- Use a silicone liner for easiest removal. Grease a piece of foil if you don’t have silicone (foil alone will stick and parchment doesn’t work as well).
- When mixture is simmering (a very low boil), cover and continue to simmer 3 minutes. Remove cover and continue to cook until syrup is pale amber, about 10 to 12 minutes. The picture top left shows the pale amber color after about 10 minutes (sometimes 12). Add peanuts and stir gently.
- Cook, stirring, just until the syrup is a deep amber like in the picture top right above. I should’ve timed it, it’s only a few minutes, but different each time.
- Biggest tip: don’t be tempted to do other things in the kitchen for the next few minutes or you will have a burned brittle. Remember when I said I’ve only had it not harden one time? Well, I have had it burn a number of times, so take it from me – pay attention!
- Immediately pour onto prepared foil/liner, quickly spreading as thin as possible without holes.
- Break into the smallest pieces possible when cool to make it easier to cut the cake.
Step 3: Peanut Butter Frosting Layer
Spread one cake layer with about a cup of the frosting and top with the second layer.
Use the remaining filling to frost the sides and top of the cake and refrigerate for about 10 minutes until set.
Step 4: The Ganache
The peanut butter frosting is topped with a chocolate ganache (yesssss). Most ganache recipes are made with cream, but this uses butter, which gives it a nice flavor.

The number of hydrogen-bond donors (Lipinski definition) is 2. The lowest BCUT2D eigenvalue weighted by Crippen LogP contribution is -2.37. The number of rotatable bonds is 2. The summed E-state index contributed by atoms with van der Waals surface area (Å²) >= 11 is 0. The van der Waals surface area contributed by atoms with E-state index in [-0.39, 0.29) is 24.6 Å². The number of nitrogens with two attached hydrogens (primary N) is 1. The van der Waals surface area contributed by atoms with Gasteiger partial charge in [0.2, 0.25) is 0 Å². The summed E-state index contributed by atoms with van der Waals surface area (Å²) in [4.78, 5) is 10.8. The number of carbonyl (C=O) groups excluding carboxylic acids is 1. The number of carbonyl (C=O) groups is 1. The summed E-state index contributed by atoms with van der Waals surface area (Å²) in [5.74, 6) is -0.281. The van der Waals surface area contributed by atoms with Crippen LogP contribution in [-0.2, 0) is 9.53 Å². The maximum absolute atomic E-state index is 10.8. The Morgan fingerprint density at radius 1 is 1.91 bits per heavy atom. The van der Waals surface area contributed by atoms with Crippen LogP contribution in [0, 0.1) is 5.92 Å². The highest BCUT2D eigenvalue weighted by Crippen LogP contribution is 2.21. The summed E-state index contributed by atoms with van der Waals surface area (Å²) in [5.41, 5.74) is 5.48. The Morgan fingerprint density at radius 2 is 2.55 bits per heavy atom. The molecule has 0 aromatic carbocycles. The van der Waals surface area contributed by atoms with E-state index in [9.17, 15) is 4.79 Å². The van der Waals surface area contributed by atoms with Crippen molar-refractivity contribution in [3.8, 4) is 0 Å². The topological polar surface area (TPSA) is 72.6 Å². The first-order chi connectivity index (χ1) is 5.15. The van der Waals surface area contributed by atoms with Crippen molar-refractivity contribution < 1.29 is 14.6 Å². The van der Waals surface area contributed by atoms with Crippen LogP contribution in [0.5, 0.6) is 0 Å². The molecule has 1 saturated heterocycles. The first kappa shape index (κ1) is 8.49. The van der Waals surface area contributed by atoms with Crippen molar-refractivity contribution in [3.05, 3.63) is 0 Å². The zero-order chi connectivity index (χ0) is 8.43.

Ganache Frosting Tips
- Heat the ganache ingredients in a microwave for 1 minute or over a double boiler. In either case, stir until smooth – and don’t heat for more than another 10-20 seconds if using the microwave.
- To thicken the ganache for frosting, put it in the fridge or freezer (keep careful watch in the freezer, though).
- Biggest Tip- the secret to a clean ganache edge: take strips of wax paper and tuck them under the edges of the cake, making sure to overlap where they meet (as seen in the photos). After frosting with ganache, pull the paper strips away, leaving a clean edge. Love it.
- If your glaze is not as thick as it should be when pouring and it pools on the wax paper strips, don’t worry! This is a very forgiving cake (and I never try for perfectly smooth frosting, anyway, as you might guess…) and the glaze thickens as is cools, so simply take a spatula and scrape it off the paper and back onto the sides of the cake, were it will now stay.
Step 5: Decorate
Place the broken peanut brittle on the top of the cake, arranging them any way you like.
Since it’s not easy to cut through the brittle pieces (lesson learned…), I’ve tried lots of different patterns and have settled on a pile in the center and then around the edges. Then it’s easy to move them a bit with the tip of the knife when cutting.
Oh, and if you or someone you love has an allergy to peanuts, I would definitely make this with almond butter and almond brittle. Cashews, anyone? You’ll want to try whatever you need to in order to share this with as many people as you can!